Water trapped in gutters can cause major damage to your roof and walls. Maintaining clean gutters helps keep your home in good shape.
Gain access to the roof with a ladder. Don't lean the ladder against a downspout or gutter, which can easily bend or break.
Remove leaves and twigs from gutters by hand or with a large spoon, a gutter scoop or a small garden trowel.
Wet down caked-on dirt, which can be difficult to remove without damaging the gutter itself, then remove it with the gutter scoop or trowel.
Put debris in a bucket or plastic trash bag placed on the roof or ladder. If you use a bag, you can just drop it when it's full.
Check that the downspouts aren't clogged. Use water to unclog your downspouts by placing a garden hose in the opening. But be gentle at first; downspouts aren't designed to withstand the same pressure as a house drain. If a plugged downspout can't be cleared with a hose, use a small plumber's snake or an unbent clothes hanger. Again, be gentle. Gutters are not as strong as house pipes.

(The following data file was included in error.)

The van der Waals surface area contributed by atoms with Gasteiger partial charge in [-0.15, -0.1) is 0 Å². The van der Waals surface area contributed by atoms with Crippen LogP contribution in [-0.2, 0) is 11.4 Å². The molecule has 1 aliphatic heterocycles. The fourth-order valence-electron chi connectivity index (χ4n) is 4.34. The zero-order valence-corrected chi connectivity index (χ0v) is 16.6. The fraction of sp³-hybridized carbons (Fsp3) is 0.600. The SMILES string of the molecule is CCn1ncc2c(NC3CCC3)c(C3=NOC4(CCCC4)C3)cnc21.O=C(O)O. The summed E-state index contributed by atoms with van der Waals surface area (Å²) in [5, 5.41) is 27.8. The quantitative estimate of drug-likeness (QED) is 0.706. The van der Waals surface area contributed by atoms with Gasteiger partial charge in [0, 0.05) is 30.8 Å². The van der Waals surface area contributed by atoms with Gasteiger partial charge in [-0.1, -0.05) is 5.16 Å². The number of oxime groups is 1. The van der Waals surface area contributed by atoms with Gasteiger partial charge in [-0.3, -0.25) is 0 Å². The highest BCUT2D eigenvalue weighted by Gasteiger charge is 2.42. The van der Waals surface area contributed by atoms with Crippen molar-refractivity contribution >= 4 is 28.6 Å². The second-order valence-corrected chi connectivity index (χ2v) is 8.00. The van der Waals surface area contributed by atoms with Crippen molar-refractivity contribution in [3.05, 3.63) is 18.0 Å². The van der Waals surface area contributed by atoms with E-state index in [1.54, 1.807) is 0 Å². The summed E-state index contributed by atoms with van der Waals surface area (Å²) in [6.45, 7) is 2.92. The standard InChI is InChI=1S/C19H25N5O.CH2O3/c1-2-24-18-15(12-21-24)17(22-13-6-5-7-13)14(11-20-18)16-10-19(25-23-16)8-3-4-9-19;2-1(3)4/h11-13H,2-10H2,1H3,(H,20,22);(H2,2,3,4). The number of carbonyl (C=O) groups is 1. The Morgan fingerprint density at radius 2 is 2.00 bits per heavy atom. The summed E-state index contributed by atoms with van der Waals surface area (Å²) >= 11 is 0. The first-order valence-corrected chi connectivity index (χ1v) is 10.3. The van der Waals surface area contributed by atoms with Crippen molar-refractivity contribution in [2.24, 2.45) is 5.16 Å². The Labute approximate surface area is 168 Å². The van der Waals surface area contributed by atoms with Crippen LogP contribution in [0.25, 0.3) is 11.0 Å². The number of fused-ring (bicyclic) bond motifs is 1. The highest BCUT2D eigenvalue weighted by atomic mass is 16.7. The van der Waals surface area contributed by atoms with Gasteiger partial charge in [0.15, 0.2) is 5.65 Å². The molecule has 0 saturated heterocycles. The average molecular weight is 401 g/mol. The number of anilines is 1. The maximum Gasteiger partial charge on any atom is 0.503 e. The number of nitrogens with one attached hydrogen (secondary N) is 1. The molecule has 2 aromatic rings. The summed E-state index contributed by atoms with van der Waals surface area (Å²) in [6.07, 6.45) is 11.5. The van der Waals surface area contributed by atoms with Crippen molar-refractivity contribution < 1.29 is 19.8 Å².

Alternatively, use a leaf blower to clean the gutters; however, remember that you'll be high up, often in awkward postures, and carrying a good-sized machine that not only is awkward to use but also can blind you with dust.
Use the hose to flush the gutters with water after cleaning. (This is also the best time to find out if there are any leaks in the system.)
Consider covering your gutters with wire or plastic mesh. This will drastically cut down on debris.
Never hold on to the gutter or downspout for support. They're not meant to support your weight. Make sure the ladder is sturdy and well-secured.
Tips and warnings
- Consider covering your gutters with wire or plastic mesh. This will drastically cut down on debris.
- Never hold on to the gutter or downspout for support. They're not meant to support your weight.
- Make sure the ladder is sturdy and well-secured.